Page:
"We went on search-and-destroy missions every day, hell-born combat assaults every day," he recalled of Vietnam. "And that was our job, to search out and kill."
Reed remembered the horror that came with every day, as Correspondent Peter Van Sant reports on the vet's journey to come to terms with that war.
"I saw men, young men, 18, 19 year(s) old volunteer to die," Reed recalled.
Just 19 himself, Reed had volunteered for Vietnam as an Army sergeant during the bloodiest year of the war.
"I saw a lot of dead soldiers on both sides," Reed recalled. "I had to handle dead soldiers."
"And that's pretty hard to take: all of your friends being killed right in front of you, and you holding them while they die," said his mother Polly Baker.
"If you managed to live, you're consumed by anger," said Reed. "That anger turned to hate."
"In my opinion, they didn't deserve to live," Reed said. "They weren't humans; matter of fact, I called them animals many times."
After a year of combat, Reed brought that hate back home to Dallas.
"I was emotionally destroyed," he said. "I feel like I was emotionally raped."
"He just couldn't get along with people," Baker said. "He'd get a job, and he'd get angry and quit."
For more than 20 years, Reed went from one dead-end job to the next, from one failed marriage to another.
"Many of the combat veterans' family members are casualties, too," he said.
Reed's son, Silas, now 19, was one of them. "He didn't want to be around anybody and couldn't handle any social situations," including being with his son, said Silas Reed.
Paul Reed was a truck driver when Silas was growing up and always on the road.
"I wanted another father, someone who would be there for me," Silas Reed said. "I felt unloved, most definitely."
"I was running - from everything - myself, my relationships, especially the war," says Paul Reed.
But in 1991, while watching coverage of Operation Desert Storm, Vietnam caught up with Paul Reed.
"He was just glued to that TV every day, every day, every day," Baker said.
Baker wanted her son to confront his war.
"And she remembered that box of items that I'd sent home 20 years earlier," Reed said.
After a brutal firefight in Vietnam Paul Reed had collected some war trophies, including stamps, envelopes, photographs and a small book. It was a diary written by a North Vietnamese soldier that Paul Reed was certain he had killed.
"I couldn't read it but I - I remember saying that this handwriting is absolutely beautiful," Paul Reed said.
Intrigued, Paul Reed had the Vietnamese script translated.
"'Forget about everyting. Calm yourself. Listen to the world speak. Love bears no grudge,'" Paul Reed read. "I could not believe what I was reading," Reed observed. "It was poetry."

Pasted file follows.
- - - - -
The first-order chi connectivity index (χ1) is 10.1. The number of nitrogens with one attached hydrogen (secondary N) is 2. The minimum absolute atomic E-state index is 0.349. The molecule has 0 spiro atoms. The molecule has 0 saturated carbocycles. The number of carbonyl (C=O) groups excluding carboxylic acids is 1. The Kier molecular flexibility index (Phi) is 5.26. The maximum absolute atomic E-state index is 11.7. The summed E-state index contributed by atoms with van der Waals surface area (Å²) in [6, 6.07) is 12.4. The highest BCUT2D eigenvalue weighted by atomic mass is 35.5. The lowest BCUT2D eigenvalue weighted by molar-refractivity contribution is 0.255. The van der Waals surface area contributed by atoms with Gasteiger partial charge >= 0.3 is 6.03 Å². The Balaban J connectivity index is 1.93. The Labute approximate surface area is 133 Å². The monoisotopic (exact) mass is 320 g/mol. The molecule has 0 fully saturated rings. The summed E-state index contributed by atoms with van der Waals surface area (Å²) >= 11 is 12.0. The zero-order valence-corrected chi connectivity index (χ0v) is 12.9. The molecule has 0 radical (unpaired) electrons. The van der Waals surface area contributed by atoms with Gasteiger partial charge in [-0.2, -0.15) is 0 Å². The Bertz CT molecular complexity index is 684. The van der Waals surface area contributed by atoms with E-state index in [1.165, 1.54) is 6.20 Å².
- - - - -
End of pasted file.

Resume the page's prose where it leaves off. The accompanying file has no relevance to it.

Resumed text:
This was poetry written by an enemy he had learned to hate and kill.
How did reading those words change him?
"I saw myself in my enemy," he said. "And I realized...the truth of my enemy's humanity," Paul Reed said. "I began to learn what made him tick, and those things were the same things that made me tick."
"And it broke my heart to know that on those search and destroy missions we went on, there were many people like this...who were killed," he added.
They were people like Nguyen van Nghia, the North Vietnamese soldier who had written the diary.
"Paul believed...that the only opportunity to find any kind of closure at all would be to return this (diary) to the family," said Steve Smith of Seattle, a documentary film producer. A veteran himself, Smith became interested in Reed's story when he learned about the diary.
"He didn't know but assumed that Nguyen van Nghia had been killed in their battle," Smith said.
But in his search for Nghia's family, Smith made a startling discovery. "There are curve balls that this documentary threw us, and one of those curve balls was finding out that Nguyen van Nghia was alive," Smith said.
He decided to tell Paul Reed on camera as part of his documentary.
"I just said...Nguyen van Nghia is alive. And he wants to meet you," Smith said.
Paul Reed choked up and cried. "That's wonderful," he said.
"It meant that he hadn't been responsible for taking this man's life," Smith said.
"He was going to meet this man who he had tried to kill, and who he thought he had killed," Smith said.
Paul Reed traveled back to Vietnam in hopes of receiving forgiveness from a former enemy and making peace with himself.
"I was afraid of meeting Mr. Nghia," Paul Reed confessed. "What did he have to live through?"
© MMI, CBS Worldwide Inc. All Rights Reserved